Death at 91 of Phillida Wrigley, who did so much for the communities around Ganton; here's why she once taught Thai princes and princesses
The family of a woman whose tremendous volunteer work benefited organisations around Ganton and beyond have shared details of her incredible life.
Anne Phillida Wrigley - known as Phillida - died peacefully at her home in Potter Brompton, aged 91.
She ran Ganton Hall for many years, was a member of Ganton Parish Council, and was a governor for several local schools.
She dedicated much of her time to St Nicholas Church where she was a member of the church council. She also gave up time to help fundraise for the children’s charity NSPCC.
Mrs Wrigley was born Anne Phillida Brewis in August 1928 in Rugby.
She was just 11 when World War II broke out, and she and her younger sister were evacuated to Canada to live with a distant relative.
The sisters braved the threat of German U-boats a second time to return to England shortly before the war ended.
Mrs Wrigley studied at Benenden School in Kent before marrying Michael Wrigley in 1950.
They went on to have four children - Diana, Nicholas, Mark and Julia.
Mr Wrigley had to tell people that he worked for the diplomatic service but was actually a member of MI6.
Described in his obituary as "an outstanding foreign intelligence officer", he was an indispensable source of information and advice for successive Foreign Office officials as well as CIA officers and politicians across South-East Asia.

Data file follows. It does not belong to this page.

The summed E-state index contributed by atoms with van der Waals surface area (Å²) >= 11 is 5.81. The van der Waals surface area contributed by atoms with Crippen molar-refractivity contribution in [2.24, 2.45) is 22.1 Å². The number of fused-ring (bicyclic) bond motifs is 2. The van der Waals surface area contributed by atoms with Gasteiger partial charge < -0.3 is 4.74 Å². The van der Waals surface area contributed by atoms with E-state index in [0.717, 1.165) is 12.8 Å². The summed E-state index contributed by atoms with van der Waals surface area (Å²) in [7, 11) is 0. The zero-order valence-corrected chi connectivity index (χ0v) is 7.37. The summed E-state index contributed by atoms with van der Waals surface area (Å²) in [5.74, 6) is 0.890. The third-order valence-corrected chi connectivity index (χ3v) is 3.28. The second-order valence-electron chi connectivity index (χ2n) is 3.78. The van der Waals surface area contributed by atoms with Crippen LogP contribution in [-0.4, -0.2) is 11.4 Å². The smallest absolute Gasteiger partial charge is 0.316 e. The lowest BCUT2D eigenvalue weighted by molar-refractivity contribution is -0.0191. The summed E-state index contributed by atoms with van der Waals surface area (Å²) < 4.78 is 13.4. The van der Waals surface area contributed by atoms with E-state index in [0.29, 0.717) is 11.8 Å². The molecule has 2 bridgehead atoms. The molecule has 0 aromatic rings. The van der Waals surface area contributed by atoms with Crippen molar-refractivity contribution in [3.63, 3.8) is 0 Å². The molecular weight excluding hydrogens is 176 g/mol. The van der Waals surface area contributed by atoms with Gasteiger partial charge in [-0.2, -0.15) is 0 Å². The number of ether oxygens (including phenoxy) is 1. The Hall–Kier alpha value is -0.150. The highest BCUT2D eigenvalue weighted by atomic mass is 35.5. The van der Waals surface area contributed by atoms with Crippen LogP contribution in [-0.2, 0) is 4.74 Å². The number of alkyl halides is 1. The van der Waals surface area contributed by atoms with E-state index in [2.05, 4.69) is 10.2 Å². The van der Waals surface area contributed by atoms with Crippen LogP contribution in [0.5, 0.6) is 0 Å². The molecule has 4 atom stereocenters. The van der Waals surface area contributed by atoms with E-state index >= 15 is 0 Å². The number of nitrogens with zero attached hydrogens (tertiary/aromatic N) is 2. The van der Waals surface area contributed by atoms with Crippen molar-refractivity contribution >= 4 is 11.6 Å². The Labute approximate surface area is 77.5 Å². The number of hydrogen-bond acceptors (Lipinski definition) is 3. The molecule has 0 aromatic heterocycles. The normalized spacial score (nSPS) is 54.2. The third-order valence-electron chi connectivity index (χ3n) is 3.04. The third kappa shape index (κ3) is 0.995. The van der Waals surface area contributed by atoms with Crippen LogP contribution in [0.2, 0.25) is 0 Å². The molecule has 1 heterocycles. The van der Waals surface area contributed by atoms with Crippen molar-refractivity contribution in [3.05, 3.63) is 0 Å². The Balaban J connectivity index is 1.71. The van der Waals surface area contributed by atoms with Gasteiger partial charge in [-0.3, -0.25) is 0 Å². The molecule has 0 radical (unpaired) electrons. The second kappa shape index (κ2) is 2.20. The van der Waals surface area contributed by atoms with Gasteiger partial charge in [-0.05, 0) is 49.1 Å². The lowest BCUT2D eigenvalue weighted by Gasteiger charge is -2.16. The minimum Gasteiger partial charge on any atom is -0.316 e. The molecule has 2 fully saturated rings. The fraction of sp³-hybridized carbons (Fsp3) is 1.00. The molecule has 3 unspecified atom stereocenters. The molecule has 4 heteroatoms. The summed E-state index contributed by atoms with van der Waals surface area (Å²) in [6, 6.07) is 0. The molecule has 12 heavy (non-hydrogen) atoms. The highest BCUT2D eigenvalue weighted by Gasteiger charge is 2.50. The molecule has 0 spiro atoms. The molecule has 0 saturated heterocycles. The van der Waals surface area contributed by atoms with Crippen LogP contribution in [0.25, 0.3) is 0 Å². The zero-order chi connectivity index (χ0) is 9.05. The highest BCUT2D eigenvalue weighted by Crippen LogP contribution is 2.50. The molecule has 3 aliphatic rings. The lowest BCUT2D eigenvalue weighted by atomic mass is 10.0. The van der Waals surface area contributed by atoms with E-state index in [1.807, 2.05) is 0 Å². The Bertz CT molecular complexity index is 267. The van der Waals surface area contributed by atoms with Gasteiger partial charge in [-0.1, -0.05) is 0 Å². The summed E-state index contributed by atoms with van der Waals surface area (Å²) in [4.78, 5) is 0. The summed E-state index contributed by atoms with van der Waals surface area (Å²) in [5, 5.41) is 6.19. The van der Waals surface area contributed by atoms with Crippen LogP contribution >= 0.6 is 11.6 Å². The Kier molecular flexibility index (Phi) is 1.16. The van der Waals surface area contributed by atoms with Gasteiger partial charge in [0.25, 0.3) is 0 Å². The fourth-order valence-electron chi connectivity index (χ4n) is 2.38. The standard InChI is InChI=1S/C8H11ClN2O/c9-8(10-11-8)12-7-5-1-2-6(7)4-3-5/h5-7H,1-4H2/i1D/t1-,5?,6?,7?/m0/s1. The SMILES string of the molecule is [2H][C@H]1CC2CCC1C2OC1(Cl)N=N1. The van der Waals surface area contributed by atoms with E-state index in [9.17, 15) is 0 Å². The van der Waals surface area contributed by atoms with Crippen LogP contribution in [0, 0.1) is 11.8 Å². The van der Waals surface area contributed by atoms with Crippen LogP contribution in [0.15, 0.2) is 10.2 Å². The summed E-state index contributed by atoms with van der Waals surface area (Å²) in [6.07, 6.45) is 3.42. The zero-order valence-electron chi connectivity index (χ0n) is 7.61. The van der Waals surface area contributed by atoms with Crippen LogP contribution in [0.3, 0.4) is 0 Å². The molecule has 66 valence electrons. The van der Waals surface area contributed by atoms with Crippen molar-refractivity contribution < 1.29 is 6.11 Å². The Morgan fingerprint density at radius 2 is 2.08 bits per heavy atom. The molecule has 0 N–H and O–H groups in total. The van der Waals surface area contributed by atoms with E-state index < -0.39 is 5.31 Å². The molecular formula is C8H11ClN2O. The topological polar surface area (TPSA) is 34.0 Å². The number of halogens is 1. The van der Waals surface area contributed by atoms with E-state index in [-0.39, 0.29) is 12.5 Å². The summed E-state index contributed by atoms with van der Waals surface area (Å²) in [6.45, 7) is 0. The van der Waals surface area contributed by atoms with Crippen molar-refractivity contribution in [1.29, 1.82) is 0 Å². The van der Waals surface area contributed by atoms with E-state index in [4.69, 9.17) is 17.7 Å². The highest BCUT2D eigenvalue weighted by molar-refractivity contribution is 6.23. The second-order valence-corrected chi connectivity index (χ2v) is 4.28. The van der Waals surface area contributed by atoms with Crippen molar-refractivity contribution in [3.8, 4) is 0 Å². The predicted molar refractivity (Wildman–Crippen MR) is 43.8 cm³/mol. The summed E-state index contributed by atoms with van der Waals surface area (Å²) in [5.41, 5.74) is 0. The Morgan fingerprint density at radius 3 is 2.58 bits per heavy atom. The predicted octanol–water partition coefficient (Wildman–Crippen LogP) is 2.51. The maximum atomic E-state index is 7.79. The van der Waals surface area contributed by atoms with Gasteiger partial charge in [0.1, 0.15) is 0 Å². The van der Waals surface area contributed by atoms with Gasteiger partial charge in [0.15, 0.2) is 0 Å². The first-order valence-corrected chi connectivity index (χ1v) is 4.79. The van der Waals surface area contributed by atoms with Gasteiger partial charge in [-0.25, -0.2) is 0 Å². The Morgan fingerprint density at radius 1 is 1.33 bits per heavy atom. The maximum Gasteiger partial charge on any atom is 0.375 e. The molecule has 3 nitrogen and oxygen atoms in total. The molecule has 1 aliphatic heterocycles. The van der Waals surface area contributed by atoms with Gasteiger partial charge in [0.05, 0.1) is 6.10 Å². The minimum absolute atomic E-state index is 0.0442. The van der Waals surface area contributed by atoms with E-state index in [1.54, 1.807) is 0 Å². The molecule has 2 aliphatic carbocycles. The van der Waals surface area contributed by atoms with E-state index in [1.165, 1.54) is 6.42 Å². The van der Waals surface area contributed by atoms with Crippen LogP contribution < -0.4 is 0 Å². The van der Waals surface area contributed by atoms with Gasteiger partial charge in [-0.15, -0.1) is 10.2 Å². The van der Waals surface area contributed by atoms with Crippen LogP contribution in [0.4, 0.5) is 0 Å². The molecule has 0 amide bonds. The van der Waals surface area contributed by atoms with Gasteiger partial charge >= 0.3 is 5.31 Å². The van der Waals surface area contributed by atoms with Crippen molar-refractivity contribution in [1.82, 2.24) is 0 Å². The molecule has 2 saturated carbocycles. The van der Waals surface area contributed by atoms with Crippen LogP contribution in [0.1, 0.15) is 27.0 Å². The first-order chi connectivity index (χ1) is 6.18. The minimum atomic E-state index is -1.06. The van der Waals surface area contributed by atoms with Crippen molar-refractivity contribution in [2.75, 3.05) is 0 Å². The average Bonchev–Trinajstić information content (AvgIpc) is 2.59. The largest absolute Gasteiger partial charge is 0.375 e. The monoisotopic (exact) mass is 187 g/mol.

Between 1956 and 1974, his work took the family to Thailand, Singapore and Malaysia.
The children studied at schools in England but would spend the holidays with their parents.
The stays abroad saw Mrs Wrigley teaching English to young Thai princes and princesses.
In 1974, they returned to England to live at Ganton Hall and, as well as running the hall and gardens, Mrs Wrigley started her work for the church and NSPCC.
She was a devoted wife and much-loved mother, grandmother and great-grandmother, with nine grandchildren and two great-grandchildren.
“She loved music and opera,” said her son Nicholas.
“She was very kind, very considerate and interested in people.
“She absolutely loved reading. She devoured books and had thousands and thousands of them.
“Her real love, and in this we are very lucky, was her family and looking after her children.”
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